Skipping much of the higher-end server market hardly spells economic doom for Dell. Melenovsky pointed out that lower-end systems are getting more powerful, the eight-processor server market accounted for a small fraction of the $5.1 billion Intel server market in the first quarter and, in the long run, Dell's approach is likely to prevail.
"To a large extent, their strategic position is pretty close to the mark of where we think a lot of the market is going to head," Melenovsky said. A four-processor server will be a building block out of which bigger multiprocessor servers will be assembled. That transition will take place over the next four or five years, he predicted.
Hand has a faster schedule. He said scale-out technologies are ready today, bolstered notably by Oracle's 9i Real Application Clusters database software. The time has come for Dell to take on the disbelievers and help tip the balance, he said.
"Now is the right time to drive strategic investments behind scale-out. If the market is left to debate what is the right one, then this transition will be delayed," Hand said. "I think it's ready now. It's not unusual to find skepticism when there's any level of change out there."
Fighting over the high end Dell has been gaining server market share, but its ambitions for selling higher-end hardware haven't always been fulfilled.
In 1999, it began selling the eight-processor PowerEdge 8450 based on Intel's Profusion chipset. "They failed miserably with the Profusion product a few years ago," Brookwood said.
In 2000, Dell signed a deal to sell Unisys' 32-processor Xeon server, but canceled the deal a little more than a year later.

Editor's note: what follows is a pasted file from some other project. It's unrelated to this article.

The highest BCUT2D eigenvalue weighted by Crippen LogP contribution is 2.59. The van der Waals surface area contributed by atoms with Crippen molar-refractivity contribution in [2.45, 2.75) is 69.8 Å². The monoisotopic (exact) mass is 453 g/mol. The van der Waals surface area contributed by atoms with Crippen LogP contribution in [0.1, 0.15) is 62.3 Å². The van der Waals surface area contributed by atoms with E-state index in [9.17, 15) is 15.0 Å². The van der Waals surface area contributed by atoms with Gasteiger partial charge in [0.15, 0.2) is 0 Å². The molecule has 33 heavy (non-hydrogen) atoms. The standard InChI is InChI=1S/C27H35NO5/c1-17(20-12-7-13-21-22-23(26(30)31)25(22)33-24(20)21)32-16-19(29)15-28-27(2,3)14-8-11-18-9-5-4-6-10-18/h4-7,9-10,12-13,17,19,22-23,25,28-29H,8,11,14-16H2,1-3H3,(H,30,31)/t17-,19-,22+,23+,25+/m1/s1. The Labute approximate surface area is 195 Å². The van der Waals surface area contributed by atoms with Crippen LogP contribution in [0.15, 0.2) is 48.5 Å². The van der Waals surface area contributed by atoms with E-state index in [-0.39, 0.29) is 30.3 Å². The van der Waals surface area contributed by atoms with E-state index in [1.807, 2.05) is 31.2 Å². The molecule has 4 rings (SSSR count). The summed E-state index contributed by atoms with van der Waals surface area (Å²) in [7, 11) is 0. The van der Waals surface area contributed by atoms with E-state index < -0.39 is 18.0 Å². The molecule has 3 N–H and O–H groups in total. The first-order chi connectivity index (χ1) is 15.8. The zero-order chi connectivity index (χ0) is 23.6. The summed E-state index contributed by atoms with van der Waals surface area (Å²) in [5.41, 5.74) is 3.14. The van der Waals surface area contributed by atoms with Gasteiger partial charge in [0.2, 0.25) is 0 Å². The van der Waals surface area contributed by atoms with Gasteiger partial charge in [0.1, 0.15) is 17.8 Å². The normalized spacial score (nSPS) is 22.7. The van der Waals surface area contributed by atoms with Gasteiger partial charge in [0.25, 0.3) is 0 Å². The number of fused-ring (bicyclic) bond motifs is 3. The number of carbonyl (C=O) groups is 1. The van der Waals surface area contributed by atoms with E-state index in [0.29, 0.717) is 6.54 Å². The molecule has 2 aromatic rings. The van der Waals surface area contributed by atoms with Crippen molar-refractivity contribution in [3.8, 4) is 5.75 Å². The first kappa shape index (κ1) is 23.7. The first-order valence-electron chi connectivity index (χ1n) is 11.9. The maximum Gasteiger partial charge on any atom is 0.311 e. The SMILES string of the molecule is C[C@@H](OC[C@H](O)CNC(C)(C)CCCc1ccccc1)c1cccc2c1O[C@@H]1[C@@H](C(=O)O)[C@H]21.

And in storage systems, Dell aggressively funded in-house efforts before eventually opting to sell systems from storage specialist EMC.
While Dell is retreating, Unisys, IBM, Hewlett-Packard and NEC are getting more aggressive with high-end Intel servers.
"Clearly, the large-scale SMP market is the bigger market today and will continue to be for awhile," said Tim Dougherty, director of marketing for IBM's Intel server group. "As two-way and four-way systems get more powerful, that'll change."
Part of the efforts by Dell competitors to build large servers are linked to a push by Microsoft and Intel to gain a foothold in the high-end server market, where unit shipments are small but revenue is immense.
Microsoft has begun boasting that Windows Server 2003 has attained some of the high-end server abilities previously reserved for Unix and mainframes. And Intel, helped in particular by the higher performance of its Itanium family of chips, now sells processors used in servers the size of a pair of refrigerators.
Hand has no doubts, though. He believes Dell's close contact with customers gives the company a better idea of coming trends.
"Dell is a very pragmatic company," Hand said. "A lot has changed since we started on larger SMP boxes a couple years ago. Market conditions have changed a lot, technology has changed a lot and customer input has changed."